Wayne later moved to Big Machine's sister label, Valory Music Group. His first single for Valory, "Do You Believe Me Now," entered the country charts in April 2008 and became his third Top Ten in August 2008. A second studio album, titled Do You Believe Me Now, was released on August 26. For the week of September 13, 2008, the title track became his first and only Number One hit on the Hot Country Songs chart. "I Will" was released in October 2008 as the second single from Do You Believe Me Now, and it peaked at No. 18. The next single, "I'll Be That", debuted at No. 56 in May 2009, reaching a peak of No. 46.

Sara Smile (2009–2010)[edit]

In September 2009, Wayne released a cover version of Hall & Oates' 1976 single "Sara Smile", with backing vocals from the 70's and 80's pop duo themselves. This cover is the lead-off single to his second album of the same name for Valory, released on November 23. The song has become Wayne's seventh Top 40 country single, as well as Hall & Oates' first Top 40 country single. The album's second single is "Just Knowing You Love Me," a duet with Whitney Duncan, which debuted and peaked at No. 59 on the Billboard Hot Country Songs chart.

Wayne joined Brad Paisley and Dierks Bentley on the American Saturday Night tour in mid-2009.[6]

Wayne was dropped by Big Machine Records/Valory Music Company in May 2010 midway through his walk halfway across America to raise awareness for the 30,000 youth aging out of foster care every year in the U.S.[7]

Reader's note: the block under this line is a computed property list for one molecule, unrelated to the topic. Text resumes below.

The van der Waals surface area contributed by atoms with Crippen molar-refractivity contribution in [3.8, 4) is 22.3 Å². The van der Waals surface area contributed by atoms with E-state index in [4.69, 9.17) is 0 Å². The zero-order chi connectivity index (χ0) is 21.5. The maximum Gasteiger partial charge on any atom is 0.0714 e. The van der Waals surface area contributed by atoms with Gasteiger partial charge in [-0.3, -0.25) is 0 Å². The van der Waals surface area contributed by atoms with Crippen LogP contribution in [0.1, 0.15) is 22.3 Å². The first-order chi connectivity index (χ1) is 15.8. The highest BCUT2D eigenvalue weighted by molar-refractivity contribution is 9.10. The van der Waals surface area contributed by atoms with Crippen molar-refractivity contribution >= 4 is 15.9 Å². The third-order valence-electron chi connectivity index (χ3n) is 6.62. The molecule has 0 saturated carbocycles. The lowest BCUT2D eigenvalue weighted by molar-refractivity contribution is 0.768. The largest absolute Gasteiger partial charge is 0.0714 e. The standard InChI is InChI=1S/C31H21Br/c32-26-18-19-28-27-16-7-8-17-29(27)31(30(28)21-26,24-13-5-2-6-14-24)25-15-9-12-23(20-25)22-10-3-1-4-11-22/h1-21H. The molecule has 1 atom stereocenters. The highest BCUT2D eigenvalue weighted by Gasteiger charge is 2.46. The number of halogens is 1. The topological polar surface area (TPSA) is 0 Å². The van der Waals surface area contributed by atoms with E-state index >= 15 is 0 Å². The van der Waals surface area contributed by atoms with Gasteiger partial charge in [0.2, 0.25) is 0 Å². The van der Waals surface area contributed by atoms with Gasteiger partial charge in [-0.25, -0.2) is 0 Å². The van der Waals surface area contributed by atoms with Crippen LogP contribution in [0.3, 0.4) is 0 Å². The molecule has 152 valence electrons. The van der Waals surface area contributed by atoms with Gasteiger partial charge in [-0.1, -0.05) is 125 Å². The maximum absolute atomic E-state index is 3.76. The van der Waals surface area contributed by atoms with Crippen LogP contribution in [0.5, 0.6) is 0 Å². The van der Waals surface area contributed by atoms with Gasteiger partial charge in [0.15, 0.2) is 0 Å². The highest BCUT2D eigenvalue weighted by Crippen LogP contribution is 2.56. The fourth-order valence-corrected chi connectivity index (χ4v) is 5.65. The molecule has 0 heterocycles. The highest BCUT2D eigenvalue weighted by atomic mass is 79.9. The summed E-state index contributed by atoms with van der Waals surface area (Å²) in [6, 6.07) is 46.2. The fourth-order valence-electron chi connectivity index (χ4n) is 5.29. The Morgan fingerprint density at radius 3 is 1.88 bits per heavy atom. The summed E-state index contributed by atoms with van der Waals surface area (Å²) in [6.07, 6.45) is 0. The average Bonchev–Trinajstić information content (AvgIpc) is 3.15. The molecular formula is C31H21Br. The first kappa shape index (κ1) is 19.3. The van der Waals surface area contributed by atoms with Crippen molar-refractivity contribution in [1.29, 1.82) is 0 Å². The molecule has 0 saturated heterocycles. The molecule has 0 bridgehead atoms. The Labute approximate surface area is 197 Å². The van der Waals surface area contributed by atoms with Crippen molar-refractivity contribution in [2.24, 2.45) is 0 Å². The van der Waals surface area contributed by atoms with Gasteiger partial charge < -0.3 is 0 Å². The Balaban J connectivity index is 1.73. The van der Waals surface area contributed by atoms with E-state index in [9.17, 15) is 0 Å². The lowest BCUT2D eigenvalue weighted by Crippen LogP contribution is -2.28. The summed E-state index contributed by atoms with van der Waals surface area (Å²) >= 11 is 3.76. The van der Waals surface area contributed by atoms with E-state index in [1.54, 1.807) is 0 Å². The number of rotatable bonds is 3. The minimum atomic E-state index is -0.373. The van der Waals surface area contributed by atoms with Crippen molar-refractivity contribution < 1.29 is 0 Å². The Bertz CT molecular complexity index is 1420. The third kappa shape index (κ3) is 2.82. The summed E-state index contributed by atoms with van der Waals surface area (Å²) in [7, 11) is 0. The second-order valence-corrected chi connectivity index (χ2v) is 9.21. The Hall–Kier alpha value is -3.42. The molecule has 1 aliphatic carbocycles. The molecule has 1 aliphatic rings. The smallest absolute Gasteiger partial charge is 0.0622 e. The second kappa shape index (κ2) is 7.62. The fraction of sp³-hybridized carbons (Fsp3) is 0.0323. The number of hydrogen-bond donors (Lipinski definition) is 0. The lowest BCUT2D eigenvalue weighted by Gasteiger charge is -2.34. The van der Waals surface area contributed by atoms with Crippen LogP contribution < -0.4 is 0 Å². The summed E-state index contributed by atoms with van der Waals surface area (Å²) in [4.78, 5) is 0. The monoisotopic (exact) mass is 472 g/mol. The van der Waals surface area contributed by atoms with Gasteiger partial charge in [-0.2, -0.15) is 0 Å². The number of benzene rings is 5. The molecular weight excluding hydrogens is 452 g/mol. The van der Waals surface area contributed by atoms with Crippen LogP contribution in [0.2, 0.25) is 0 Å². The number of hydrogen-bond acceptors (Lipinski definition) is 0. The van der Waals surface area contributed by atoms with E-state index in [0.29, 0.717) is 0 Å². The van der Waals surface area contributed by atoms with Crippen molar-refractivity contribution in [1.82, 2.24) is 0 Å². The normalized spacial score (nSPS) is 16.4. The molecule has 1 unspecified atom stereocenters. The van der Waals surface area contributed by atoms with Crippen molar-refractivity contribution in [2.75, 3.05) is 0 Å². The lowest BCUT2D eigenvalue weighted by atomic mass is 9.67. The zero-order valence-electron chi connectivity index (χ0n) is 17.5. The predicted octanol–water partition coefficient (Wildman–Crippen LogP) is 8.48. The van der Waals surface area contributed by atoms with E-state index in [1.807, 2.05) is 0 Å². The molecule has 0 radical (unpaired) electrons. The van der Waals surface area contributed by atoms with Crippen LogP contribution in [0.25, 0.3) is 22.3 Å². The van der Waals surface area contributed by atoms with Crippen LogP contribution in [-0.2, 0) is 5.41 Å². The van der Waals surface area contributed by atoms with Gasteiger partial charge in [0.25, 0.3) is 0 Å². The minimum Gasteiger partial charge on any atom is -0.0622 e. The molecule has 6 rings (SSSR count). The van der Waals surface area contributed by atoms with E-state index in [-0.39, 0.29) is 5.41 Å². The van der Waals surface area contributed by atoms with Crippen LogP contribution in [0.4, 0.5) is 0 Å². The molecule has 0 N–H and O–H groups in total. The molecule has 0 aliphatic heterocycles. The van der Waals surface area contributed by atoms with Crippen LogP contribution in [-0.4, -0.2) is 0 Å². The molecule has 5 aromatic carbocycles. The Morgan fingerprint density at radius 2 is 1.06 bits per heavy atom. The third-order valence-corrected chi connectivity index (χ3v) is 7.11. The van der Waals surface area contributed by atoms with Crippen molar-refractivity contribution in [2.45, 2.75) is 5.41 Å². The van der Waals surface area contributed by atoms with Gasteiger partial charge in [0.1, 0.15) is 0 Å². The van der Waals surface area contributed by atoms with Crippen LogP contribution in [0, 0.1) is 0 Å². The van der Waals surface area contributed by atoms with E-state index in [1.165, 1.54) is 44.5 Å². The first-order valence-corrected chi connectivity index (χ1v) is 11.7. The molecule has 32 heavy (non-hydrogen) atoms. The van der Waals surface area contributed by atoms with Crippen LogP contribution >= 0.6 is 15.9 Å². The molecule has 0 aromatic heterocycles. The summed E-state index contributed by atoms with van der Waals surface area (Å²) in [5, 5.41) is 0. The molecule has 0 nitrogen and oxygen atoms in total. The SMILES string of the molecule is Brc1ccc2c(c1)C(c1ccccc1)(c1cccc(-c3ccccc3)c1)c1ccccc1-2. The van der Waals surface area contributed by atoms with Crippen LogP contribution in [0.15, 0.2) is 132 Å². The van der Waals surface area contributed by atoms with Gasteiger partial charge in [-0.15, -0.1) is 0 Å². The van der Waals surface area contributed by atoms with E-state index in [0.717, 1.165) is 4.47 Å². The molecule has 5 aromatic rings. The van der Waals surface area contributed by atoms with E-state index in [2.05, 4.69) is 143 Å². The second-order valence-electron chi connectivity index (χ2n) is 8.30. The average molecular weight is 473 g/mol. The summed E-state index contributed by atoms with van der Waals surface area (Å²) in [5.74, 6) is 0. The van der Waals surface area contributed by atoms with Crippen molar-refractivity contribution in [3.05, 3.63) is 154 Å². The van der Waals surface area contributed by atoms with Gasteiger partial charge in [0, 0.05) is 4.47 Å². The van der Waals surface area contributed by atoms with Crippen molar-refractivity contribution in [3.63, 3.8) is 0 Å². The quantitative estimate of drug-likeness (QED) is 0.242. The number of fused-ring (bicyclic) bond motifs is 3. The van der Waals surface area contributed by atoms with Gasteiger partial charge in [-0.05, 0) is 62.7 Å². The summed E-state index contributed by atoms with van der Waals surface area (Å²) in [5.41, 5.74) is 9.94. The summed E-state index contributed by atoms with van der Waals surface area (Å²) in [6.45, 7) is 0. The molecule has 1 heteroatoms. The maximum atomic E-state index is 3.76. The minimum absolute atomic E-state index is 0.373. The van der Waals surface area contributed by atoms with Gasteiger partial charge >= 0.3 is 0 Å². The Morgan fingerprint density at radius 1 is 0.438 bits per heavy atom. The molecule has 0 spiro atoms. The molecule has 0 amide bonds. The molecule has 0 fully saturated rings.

Meet Me Halfway[edit]

On January 1, 2010, Wayne set out on a 1,660-mile (2,670 km) walk from Nashville, Tennessee, to Phoenix, Arizona, to raise awareness to the plight of the 30,000 children who age out of foster care every year in America, into homelessness homeless youth aging out foster system. Called the "Meet Me Halfway" campaign, he walked 25 miles (40 km) a day, only taking days off the walk for scheduled concerts[8] and to go to the California State Capitol to speak in favor of a bill that would increase the age kids age out of the foster system from 18 to 21.[9]

He successfully arrived in Phoenix on August 1, 2010, after suffering a broken foot four days prior, having successfully walked 1,700 miles over seven months.[10] Even after completing his walk, Wayne continues to advocate for foster children. He has been a spokesperson for CASA (Court Appointed Special Advocates), a national network of volunteers who represent the best interests of abused and neglected children in the courtroom and other settings.[11] and says his goal is to have the age that youth "age out" of foster care raised from 18 to 21 across all 50 states[8] and to bring awareness to the cause of foster youth who are aging out of the system.


In 2012, he co-wrote the novel Paper Angels, a Christmas story about a child who receives help from the Salvation Army's Angel Tree program and the man who picked his name. He wrote Walk to Beautiful: The Power of Love and a Homeless Kid Who Found the Way with Ken Abraham. The autobiography, published in 2014, details his life story which inspired the "Meet Me Halfway" campaign.[12] In 2017, he wrote and published Ruby The Foster Dog, a children's book, published by Broadstreet Kids in November 2017. The book chronicles Wayne's adopting a dog during his walk halfway across America. The story is told from the dog's perspective. Simultaneously, Wayne released Ruby Toons, a 13-song album of songs reflecting themes in Ruby The Foster Dog.


Studio albums[edit]

Title Album details Peak chart
US Country
Jimmy Wayne 7 64
Do You Believe Me Now 4 27
Sara Smile
  • Release date: November 23, 2009